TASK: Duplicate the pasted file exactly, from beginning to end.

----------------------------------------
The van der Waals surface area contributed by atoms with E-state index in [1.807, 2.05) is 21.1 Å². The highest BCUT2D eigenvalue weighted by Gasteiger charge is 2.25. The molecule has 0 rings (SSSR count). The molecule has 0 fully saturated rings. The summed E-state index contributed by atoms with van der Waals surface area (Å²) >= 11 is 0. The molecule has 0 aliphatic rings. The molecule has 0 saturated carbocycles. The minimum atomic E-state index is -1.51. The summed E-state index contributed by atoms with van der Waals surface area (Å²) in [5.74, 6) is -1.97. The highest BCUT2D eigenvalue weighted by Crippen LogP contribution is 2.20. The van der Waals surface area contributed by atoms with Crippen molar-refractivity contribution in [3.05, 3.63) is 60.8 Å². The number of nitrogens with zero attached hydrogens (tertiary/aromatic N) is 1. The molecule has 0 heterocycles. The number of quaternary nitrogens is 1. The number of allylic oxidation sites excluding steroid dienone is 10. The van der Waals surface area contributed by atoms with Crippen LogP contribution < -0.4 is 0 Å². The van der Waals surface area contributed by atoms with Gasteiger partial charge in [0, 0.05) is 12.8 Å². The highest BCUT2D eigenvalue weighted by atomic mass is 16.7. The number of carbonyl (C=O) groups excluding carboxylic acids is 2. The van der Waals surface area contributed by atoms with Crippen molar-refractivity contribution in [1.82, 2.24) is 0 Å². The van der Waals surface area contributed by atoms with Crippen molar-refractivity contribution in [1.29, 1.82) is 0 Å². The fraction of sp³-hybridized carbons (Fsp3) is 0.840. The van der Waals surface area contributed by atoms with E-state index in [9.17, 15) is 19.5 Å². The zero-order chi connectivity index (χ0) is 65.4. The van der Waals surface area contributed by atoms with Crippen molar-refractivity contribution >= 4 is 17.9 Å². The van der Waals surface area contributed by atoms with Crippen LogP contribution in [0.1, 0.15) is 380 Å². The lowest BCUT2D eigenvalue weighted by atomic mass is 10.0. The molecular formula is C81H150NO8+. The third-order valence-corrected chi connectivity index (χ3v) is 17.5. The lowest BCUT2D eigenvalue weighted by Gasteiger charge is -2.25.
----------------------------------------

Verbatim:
The van der Waals surface area contributed by atoms with E-state index in [1.807, 2.05) is 21.1 Å². The highest BCUT2D eigenvalue weighted by Gasteiger charge is 2.25. The molecule has 0 rings (SSSR count). The molecule has 0 fully saturated rings. The summed E-state index contributed by atoms with van der Waals surface area (Å²) >= 11 is 0. The molecule has 0 aliphatic rings. The molecule has 0 saturated carbocycles. The minimum atomic E-state index is -1.51. The summed E-state index contributed by atoms with van der Waals surface area (Å²) in [5.74, 6) is -1.97. The highest BCUT2D eigenvalue weighted by Crippen LogP contribution is 2.20. The van der Waals surface area contributed by atoms with Crippen molar-refractivity contribution in [3.05, 3.63) is 60.8 Å². The number of nitrogens with zero attached hydrogens (tertiary/aromatic N) is 1. The molecule has 0 heterocycles. The number of quaternary nitrogens is 1. The number of allylic oxidation sites excluding steroid dienone is 10. The van der Waals surface area contributed by atoms with Crippen LogP contribution < -0.4 is 0 Å². The van der Waals surface area contributed by atoms with Gasteiger partial charge in [0, 0.05) is 12.8 Å². The highest BCUT2D eigenvalue weighted by atomic mass is 16.7. The number of carbonyl (C=O) groups excluding carboxylic acids is 2. The van der Waals surface area contributed by atoms with Crippen molar-refractivity contribution in [1.82, 2.24) is 0 Å². The van der Waals surface area contributed by atoms with Crippen molar-refractivity contribution in [1.29, 1.82) is 0 Å². The fraction of sp³-hybridized carbons (Fsp3) is 0.840. The van der Waals surface area contributed by atoms with E-state index in [9.17, 15) is 19.5 Å². The zero-order chi connectivity index (χ0) is 65.4. The van der Waals surface area contributed by atoms with Crippen molar-refractivity contribution >= 4 is 17.9 Å². The van der Waals surface area contributed by atoms with Crippen LogP contribution in [0.1, 0.15) is 380 Å². The lowest BCUT2D eigenvalue weighted by atomic mass is 10.0. The molecular formula is C81H150NO8+. The third-order valence-corrected chi connectivity index (χ3v) is 17.5. The lowest BCUT2D eigenvalue weighted by Gasteiger charge is -2.25.